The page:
Relative Postion Calculation using Accelerometer

In summary: If you constantly monitor the acceleration in all three axis, I could be able to tell the instanteneus velocity about those axixes. Then time integral should provide me the displacement?
  • #1
I_am_learning
682
16
I am starting to learn Mobile Phone Application Development.
Suddenly this idea clicked in.
The app starts with the Phone in rest on your living room table.
Now, the phone is picked up from the living room and transported to the dining room.
Could the app be able to tell this?
Here is how I think it.
If I constantly monitor the acceleration in all three axis, I could be able to tell the instanteneus velocity about those axixes. Then time integral should provide me the displacement?
Is there flaw somewhere?
Can the mobile phone accelerometer be fast and accurate enough?
 
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  • #2
The acceleration vector described by the phones accelerometers will be the sum of 2 component vectors, the actual acceleration of the phone, and the force of gravity. In order to make your idea work you need a way to figure out the orientation of the phone at every instant so that you know the direction of the gravity vector (you already know the amplitude is 9.8 m/s2). Once you know the gravity component you can subtract it from the vector measured by the phone to obtain the acceleration. Then you could, in principal, integrate over time to keep track of relative displacement.

The tricky part is finding the direction of the gravity vector. I can think of no way to do it. someone more clever then I might have an idea though.
 
  • #3
Theoretically, it's very possible.

Practically, there's a problem. Accelerometers aren't perfect, which means that the larger the displacement (especially when the discplacement occurs in all directions in the three dimensions), the larger the error. Using only an accelerometer, you have no way of knowing how large this error is.
 
  • #4
mrspeedybob said:
The acceleration vector described by the phones accelerometers will be the sum of 2 component vectors, the actual acceleration of the phone, and the force of gravity. In order to make your idea work you need a way to figure out the orientation of the phone at every instant so that you know the direction of the gravity vector (you already know the amplitude is 9.8 m/s2). Once you know the gravity component you can subtract it from the vector measured by the phone to obtain the acceleration. Then you could, in principal, integrate over time to keep track of relative displacement.

The tricky part is finding the direction of the gravity vector. I can think of no way to do it. someone more clever then I might have an idea though.

Yeah, the rotation thing is what is bothering me too.
Lets suppose the Phone starts flat on the table, with x-acceleration = 0, y-acceleration = 0 and z-acceleration = 9.8m/s.
Now, if our kind volunteer would always transport the phone, with its plane parallel to the ground (like in the initial condition), then we could always subtract 9.8m/s from z-acceleration.
But what if he rotates the phone? What acceleration is felt during the rotation? Can I distinguish rotation from translation?, and if yes, can I find the new orientation, and thus be able to correctly subtract the gravity?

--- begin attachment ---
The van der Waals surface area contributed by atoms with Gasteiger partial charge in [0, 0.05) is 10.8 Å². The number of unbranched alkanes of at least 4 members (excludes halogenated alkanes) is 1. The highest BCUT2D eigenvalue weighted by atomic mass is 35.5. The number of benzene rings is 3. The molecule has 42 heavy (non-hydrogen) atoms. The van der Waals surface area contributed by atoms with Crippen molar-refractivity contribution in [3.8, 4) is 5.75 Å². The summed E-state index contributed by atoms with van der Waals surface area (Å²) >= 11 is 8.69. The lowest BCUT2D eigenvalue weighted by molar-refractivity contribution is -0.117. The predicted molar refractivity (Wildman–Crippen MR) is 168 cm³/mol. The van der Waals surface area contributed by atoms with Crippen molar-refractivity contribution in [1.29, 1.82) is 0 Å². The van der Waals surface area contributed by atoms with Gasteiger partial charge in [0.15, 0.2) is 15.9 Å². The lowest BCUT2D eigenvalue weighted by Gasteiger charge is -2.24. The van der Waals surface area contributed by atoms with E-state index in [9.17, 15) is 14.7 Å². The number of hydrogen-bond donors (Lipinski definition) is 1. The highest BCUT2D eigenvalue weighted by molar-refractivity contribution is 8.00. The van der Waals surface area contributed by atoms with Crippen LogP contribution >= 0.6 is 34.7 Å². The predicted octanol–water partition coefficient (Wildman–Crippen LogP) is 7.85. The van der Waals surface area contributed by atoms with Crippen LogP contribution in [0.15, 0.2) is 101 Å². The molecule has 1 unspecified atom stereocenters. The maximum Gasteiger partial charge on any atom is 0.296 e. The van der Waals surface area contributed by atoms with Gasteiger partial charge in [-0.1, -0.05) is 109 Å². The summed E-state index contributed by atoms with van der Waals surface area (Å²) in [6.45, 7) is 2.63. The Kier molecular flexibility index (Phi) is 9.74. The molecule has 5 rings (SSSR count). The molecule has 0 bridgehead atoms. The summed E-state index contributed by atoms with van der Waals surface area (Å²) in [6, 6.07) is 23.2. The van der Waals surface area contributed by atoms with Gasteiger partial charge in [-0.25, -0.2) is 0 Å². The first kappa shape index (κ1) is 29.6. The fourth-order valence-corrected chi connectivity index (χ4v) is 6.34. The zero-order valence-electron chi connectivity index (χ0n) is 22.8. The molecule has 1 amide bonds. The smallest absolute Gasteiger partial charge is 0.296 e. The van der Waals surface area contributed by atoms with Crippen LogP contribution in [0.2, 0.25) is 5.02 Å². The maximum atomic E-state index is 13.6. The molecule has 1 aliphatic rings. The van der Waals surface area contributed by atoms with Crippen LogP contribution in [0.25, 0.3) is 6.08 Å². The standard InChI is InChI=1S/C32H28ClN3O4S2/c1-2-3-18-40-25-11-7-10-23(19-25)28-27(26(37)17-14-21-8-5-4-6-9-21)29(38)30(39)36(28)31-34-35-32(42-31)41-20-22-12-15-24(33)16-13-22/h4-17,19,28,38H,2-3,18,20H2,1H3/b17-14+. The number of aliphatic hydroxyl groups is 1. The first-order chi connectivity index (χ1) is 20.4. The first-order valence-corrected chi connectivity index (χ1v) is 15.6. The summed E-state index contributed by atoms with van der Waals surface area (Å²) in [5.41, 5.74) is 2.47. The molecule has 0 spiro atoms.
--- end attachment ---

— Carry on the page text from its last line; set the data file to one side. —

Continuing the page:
• #5
what other sensors does it have? magnetometer? gyro?
 
  • #6
Many phones have gyroscope sensors and some have magnetic compasses but those have decreased accuracy indoors
 

Related to Relative Postion Calculation using Accelerometer

1. What is an accelerometer and how does it work?

An accelerometer is a device that measures acceleration, or changes in velocity, of an object in three-dimensional space. It works by using a small mass suspended by springs or other elastic materials. When the object moves, the mass is displaced and this movement is measured by sensors, usually in the form of electrical signals.

2. How does an accelerometer calculate relative position?

An accelerometer uses the data it collects about acceleration to calculate relative position. By measuring the changes in acceleration in all three dimensions, the device can calculate the relative position of the object in space. This is commonly done using a process called double integration, which involves integrating the acceleration data twice to get the position data.

3. What are the common applications of relative position calculation using accelerometers?

Accelerometers are used in a variety of applications where measuring relative position is important. Some common examples include navigation systems, motion control systems, and virtual reality devices. They are also used in smartphones and fitness trackers to track movement and activity.

4. Are there any limitations to using accelerometers for relative position calculation?

Yes, accelerometers have some limitations when it comes to calculating relative position. They are affected by external factors such as vibration, shock, and temperature changes, which can introduce errors in the data. Additionally, they may not be as accurate in certain situations, such as when the object is not moving in a linear fashion.

5. How can the accuracy of relative position calculation using accelerometers be improved?

To improve the accuracy of relative position calculation, multiple accelerometers can be used in conjunction with each other. This allows for more accurate measurements and also helps to compensate for any external factors that may affect the data. Additionally, advanced algorithms and filtering techniques can be used to reduce errors and improve the overall accuracy of the calculations.

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